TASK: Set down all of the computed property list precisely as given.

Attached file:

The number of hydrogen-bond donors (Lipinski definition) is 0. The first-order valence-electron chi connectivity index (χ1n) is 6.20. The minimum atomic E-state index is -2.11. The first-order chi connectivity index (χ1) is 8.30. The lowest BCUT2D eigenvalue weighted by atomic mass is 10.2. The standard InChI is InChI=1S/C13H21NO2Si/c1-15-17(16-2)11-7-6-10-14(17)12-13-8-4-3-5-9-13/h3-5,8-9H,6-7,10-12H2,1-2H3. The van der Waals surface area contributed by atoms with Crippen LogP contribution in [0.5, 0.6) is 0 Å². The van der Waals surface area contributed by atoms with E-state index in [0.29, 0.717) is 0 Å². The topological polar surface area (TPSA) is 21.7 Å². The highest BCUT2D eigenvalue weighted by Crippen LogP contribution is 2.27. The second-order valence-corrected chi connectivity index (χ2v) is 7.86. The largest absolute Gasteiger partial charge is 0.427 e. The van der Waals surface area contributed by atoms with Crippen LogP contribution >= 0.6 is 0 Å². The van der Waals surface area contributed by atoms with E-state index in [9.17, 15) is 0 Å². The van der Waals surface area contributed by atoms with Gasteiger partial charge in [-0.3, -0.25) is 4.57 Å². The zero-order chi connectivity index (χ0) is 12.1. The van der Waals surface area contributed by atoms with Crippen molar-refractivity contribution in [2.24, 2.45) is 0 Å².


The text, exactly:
The number of hydrogen-bond donors (Lipinski definition) is 0. The first-order valence-electron chi connectivity index (χ1n) is 6.20. The minimum atomic E-state index is -2.11. The first-order chi connectivity index (χ1) is 8.30. The lowest BCUT2D eigenvalue weighted by atomic mass is 10.2. The standard InChI is InChI=1S/C13H21NO2Si/c1-15-17(16-2)11-7-6-10-14(17)12-13-8-4-3-5-9-13/h3-5,8-9H,6-7,10-12H2,1-2H3. The van der Waals surface area contributed by atoms with Crippen LogP contribution in [0.5, 0.6) is 0 Å². The van der Waals surface area contributed by atoms with E-state index in [0.29, 0.717) is 0 Å². The topological polar surface area (TPSA) is 21.7 Å². The highest BCUT2D eigenvalue weighted by Crippen LogP contribution is 2.27. The second-order valence-corrected chi connectivity index (χ2v) is 7.86. The largest absolute Gasteiger partial charge is 0.427 e. The van der Waals surface area contributed by atoms with Crippen LogP contribution >= 0.6 is 0 Å². The van der Waals surface area contributed by atoms with E-state index in [9.17, 15) is 0 Å². The van der Waals surface area contributed by atoms with Gasteiger partial charge in [-0.3, -0.25) is 4.57 Å². The zero-order chi connectivity index (χ0) is 12.1. The van der Waals surface area contributed by atoms with Crippen molar-refractivity contribution in [2.24, 2.45) is 0 Å².